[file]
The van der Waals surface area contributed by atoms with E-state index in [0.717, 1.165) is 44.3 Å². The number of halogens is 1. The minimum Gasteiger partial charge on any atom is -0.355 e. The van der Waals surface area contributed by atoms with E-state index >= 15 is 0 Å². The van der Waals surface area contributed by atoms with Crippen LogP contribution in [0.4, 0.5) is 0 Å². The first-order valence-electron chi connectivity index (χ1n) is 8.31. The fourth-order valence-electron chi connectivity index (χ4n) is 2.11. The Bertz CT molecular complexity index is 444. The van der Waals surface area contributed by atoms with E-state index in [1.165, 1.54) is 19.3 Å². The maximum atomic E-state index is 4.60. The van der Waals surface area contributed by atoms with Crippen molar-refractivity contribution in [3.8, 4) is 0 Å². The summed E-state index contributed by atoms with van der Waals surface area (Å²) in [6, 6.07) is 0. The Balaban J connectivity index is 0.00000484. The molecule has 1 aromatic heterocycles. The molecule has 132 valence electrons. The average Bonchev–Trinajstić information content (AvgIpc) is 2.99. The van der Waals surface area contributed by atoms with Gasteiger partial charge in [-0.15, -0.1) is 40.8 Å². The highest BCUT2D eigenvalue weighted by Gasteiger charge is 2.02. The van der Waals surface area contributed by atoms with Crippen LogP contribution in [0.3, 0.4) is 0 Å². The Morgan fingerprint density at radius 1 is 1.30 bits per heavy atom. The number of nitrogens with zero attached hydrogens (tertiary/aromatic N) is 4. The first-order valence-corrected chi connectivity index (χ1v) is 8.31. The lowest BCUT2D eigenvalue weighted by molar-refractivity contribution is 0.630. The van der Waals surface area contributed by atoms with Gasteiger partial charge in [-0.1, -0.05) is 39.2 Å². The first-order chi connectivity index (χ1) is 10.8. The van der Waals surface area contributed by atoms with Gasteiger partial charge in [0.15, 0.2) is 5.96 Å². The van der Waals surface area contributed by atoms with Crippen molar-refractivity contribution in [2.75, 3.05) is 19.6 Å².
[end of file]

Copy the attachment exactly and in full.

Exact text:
The van der Waals surface area contributed by atoms with E-state index in [0.717, 1.165) is 44.3 Å². The number of halogens is 1. The minimum Gasteiger partial charge on any atom is -0.355 e. The van der Waals surface area contributed by atoms with E-state index >= 15 is 0 Å². The van der Waals surface area contributed by atoms with Crippen LogP contribution in [0.4, 0.5) is 0 Å². The first-order valence-electron chi connectivity index (χ1n) is 8.31. The fourth-order valence-electron chi connectivity index (χ4n) is 2.11. The Bertz CT molecular complexity index is 444. The van der Waals surface area contributed by atoms with E-state index in [1.165, 1.54) is 19.3 Å². The maximum atomic E-state index is 4.60. The van der Waals surface area contributed by atoms with Crippen molar-refractivity contribution in [3.8, 4) is 0 Å². The summed E-state index contributed by atoms with van der Waals surface area (Å²) in [6, 6.07) is 0. The Balaban J connectivity index is 0.00000484. The molecule has 1 aromatic heterocycles. The molecule has 132 valence electrons. The average Bonchev–Trinajstić information content (AvgIpc) is 2.99. The van der Waals surface area contributed by atoms with Gasteiger partial charge in [-0.15, -0.1) is 40.8 Å². The highest BCUT2D eigenvalue weighted by Gasteiger charge is 2.02. The van der Waals surface area contributed by atoms with Crippen LogP contribution in [0.3, 0.4) is 0 Å². The Morgan fingerprint density at radius 1 is 1.30 bits per heavy atom. The number of nitrogens with zero attached hydrogens (tertiary/aromatic N) is 4. The first-order valence-corrected chi connectivity index (χ1v) is 8.31. The lowest BCUT2D eigenvalue weighted by molar-refractivity contribution is 0.630. The van der Waals surface area contributed by atoms with Gasteiger partial charge in [-0.1, -0.05) is 39.2 Å². The first-order chi connectivity index (χ1) is 10.8. The van der Waals surface area contributed by atoms with Gasteiger partial charge in [0.15, 0.2) is 5.96 Å². The van der Waals surface area contributed by atoms with Crippen molar-refractivity contribution in [2.75, 3.05) is 19.6 Å².